Antibiotics are not beneficial in the management of category III prostatitis: A meta analysis

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Nelson Vergel

Some prostatitis cases are very difficult to treat but most respond to antibiotic treatment. This meta analysis reviewed only advanced cases of prostatitis.

Antibiotics are not beneficial in the management of category III prostatitis: A meta analysis - Abstract

Purpose: To determine whether antibiotics are beneficial in the management of category III prostatitis.

Materials and Methods: The PubMed, Medline and Embase databases were searched for all published documents from January 1, 1965 to September 1, 2012 without language restriction. The randomized controlled trials that mentioned comparable groups of antibiotics treatment versus placebo or other control group for patients with category III prostatitis were included based on specific criteria. The quality of studies was assessed by the modified Jadad scale, and Revman 5.0 software was used for data syntheses and analysis.

Results: Seven studies which met the selection criteria were included in this review. All of them were high quality according to the modified Jadad scale. A random effect model was applied because of the high heterogeneity. The meta-analysis showed that summary association between category III prostatitis and antibiotics were not statistically significant.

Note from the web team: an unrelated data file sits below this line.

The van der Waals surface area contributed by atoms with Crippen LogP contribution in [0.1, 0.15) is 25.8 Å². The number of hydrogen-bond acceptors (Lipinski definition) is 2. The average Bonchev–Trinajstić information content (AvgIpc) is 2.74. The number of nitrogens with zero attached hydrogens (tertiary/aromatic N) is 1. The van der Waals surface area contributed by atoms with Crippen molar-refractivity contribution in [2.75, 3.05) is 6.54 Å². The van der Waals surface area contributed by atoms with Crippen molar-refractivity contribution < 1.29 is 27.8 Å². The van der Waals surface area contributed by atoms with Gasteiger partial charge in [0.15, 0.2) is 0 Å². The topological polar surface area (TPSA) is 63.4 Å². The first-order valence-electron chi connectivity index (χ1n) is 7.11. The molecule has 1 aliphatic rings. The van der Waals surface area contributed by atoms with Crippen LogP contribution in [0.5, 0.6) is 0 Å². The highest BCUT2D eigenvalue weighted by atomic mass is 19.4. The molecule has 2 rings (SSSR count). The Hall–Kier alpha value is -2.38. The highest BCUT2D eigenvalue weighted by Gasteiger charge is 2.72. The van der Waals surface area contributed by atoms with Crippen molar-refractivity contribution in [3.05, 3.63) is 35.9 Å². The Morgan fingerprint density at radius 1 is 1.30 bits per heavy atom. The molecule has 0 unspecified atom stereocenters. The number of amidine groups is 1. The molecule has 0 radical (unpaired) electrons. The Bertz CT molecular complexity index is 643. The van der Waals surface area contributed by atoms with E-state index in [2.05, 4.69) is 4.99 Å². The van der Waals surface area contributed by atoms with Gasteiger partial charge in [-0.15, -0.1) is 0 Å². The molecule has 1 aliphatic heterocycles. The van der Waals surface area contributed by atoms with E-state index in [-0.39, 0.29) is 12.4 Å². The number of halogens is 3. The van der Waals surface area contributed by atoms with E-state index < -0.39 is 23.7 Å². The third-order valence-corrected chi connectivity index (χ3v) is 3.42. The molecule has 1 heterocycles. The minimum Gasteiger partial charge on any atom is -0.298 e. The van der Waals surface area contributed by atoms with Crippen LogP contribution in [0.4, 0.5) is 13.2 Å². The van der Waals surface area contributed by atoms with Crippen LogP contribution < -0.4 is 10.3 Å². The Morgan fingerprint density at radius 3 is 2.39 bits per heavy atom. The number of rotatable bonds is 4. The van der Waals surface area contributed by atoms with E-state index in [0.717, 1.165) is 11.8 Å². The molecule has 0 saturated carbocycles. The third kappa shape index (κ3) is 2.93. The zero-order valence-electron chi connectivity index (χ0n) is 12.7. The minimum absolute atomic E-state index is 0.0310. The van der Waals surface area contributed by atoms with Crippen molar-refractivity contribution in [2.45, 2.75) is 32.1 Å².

Conclusion: Our meta-analysis reveals that antibiotics are not beneficial in the management of category III prostatitis. Therefore, we may reduce the usage of antibiotics in such a population.

Written by:
Zhu Y, Wang C, Pang X, Li F, Chen W, Tan W.
Department of Urology, Nanfang Hospital, Southern Medical University, Guangzhou,China; Section 5 Department of Internal Medicine, Guilin TCM Hospital of China, Guilin, China.
Reference: Urol J. 2014 May 6;11(2):1377-85.
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Nelson Vergel

Types of Prostatitis

prostatitis types.jpg

[h=3]CLINICAL PRESENTATION[/b]The diagnosis of acute bacterial prostatitis is often based on symptoms alone. Urinary symptoms may be irritative (e.g., urinary frequency, urgency, dysuria) or obstructive (e.g., hesitancy, poor or interrupted stream, straining to void, incomplete emptying). Pain may be present in the suprapubic or perineal region, or in the external genitalia. Systemic symptoms of fever, chills, malaise, nausea, emesis, and signs of sepsis (tachycardia and hypotension) may be present as well. On physical examination, the prostate should be gently palpated. Prostatic massage should not be performed and may be harmful14; the prostate is tender, enlarged, and boggy. On abdominal examination, a palpable, distended bladder indicates urinary retention.
[h=3]DIAGNOSIS[/b]Midstream urine culture should be obtained. The presence of more than 10 white blood cells per high-power field suggests a positive diagnosis. Other laboratory testing (e.g., CBC, electrolyte levels, blood culture) is determined by the severity of the presentation. Residual urine should be documented if a patient has a palpable bladder or symptoms consistent with incomplete emptying.
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